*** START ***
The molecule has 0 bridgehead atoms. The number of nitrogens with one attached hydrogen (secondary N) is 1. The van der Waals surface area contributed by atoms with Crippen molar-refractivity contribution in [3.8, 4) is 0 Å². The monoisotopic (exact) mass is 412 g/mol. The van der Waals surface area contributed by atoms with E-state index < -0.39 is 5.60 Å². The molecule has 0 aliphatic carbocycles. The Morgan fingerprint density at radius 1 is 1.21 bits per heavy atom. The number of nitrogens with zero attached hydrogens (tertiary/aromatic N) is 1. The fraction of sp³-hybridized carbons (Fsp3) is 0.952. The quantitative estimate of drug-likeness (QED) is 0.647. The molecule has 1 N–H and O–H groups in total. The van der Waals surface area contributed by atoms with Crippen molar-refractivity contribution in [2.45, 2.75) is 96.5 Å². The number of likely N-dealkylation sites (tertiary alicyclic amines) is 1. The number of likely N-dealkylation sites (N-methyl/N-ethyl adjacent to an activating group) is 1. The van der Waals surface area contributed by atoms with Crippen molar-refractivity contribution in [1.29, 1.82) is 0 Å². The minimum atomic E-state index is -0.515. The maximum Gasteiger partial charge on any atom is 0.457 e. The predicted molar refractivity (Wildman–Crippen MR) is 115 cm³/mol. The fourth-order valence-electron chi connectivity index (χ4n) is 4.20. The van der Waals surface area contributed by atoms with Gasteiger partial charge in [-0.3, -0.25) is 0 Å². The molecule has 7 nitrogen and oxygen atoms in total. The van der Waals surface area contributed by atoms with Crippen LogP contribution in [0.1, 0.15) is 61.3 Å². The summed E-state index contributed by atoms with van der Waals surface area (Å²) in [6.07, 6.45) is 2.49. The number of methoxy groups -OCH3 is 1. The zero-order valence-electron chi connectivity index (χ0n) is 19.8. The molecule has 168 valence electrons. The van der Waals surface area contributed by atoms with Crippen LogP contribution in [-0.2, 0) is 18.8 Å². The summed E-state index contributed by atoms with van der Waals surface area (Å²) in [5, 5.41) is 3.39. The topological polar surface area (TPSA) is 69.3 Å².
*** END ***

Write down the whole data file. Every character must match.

The molecule has 0 bridgehead atoms. The number of nitrogens with one attached hydrogen (secondary N) is 1. The van der Waals surface area contributed by atoms with Crippen molar-refractivity contribution in [3.8, 4) is 0 Å². The monoisotopic (exact) mass is 412 g/mol. The van der Waals surface area contributed by atoms with E-state index < -0.39 is 5.60 Å². The molecule has 0 aliphatic carbocycles. The Morgan fingerprint density at radius 1 is 1.21 bits per heavy atom. The number of nitrogens with zero attached hydrogens (tertiary/aromatic N) is 1. The fraction of sp³-hybridized carbons (Fsp3) is 0.952. The quantitative estimate of drug-likeness (QED) is 0.647. The molecule has 1 N–H and O–H groups in total. The van der Waals surface area contributed by atoms with Crippen molar-refractivity contribution in [2.45, 2.75) is 96.5 Å². The number of likely N-dealkylation sites (tertiary alicyclic amines) is 1. The number of likely N-dealkylation sites (N-methyl/N-ethyl adjacent to an activating group) is 1. The van der Waals surface area contributed by atoms with Crippen molar-refractivity contribution in [1.29, 1.82) is 0 Å². The minimum atomic E-state index is -0.515. The maximum Gasteiger partial charge on any atom is 0.457 e. The predicted molar refractivity (Wildman–Crippen MR) is 115 cm³/mol. The fourth-order valence-electron chi connectivity index (χ4n) is 4.20. The van der Waals surface area contributed by atoms with Gasteiger partial charge in [-0.3, -0.25) is 0 Å². The molecule has 7 nitrogen and oxygen atoms in total. The van der Waals surface area contributed by atoms with Crippen LogP contribution in [0.1, 0.15) is 61.3 Å². The summed E-state index contributed by atoms with van der Waals surface area (Å²) in [6.07, 6.45) is 2.49. The number of methoxy groups -OCH3 is 1. The zero-order valence-electron chi connectivity index (χ0n) is 19.8. The molecule has 168 valence electrons. The van der Waals surface area contributed by atoms with Crippen LogP contribution in [-0.2, 0) is 18.8 Å². The summed E-state index contributed by atoms with van der Waals surface area (Å²) in [5, 5.41) is 3.39. The topological polar surface area (TPSA) is 69.3 Å².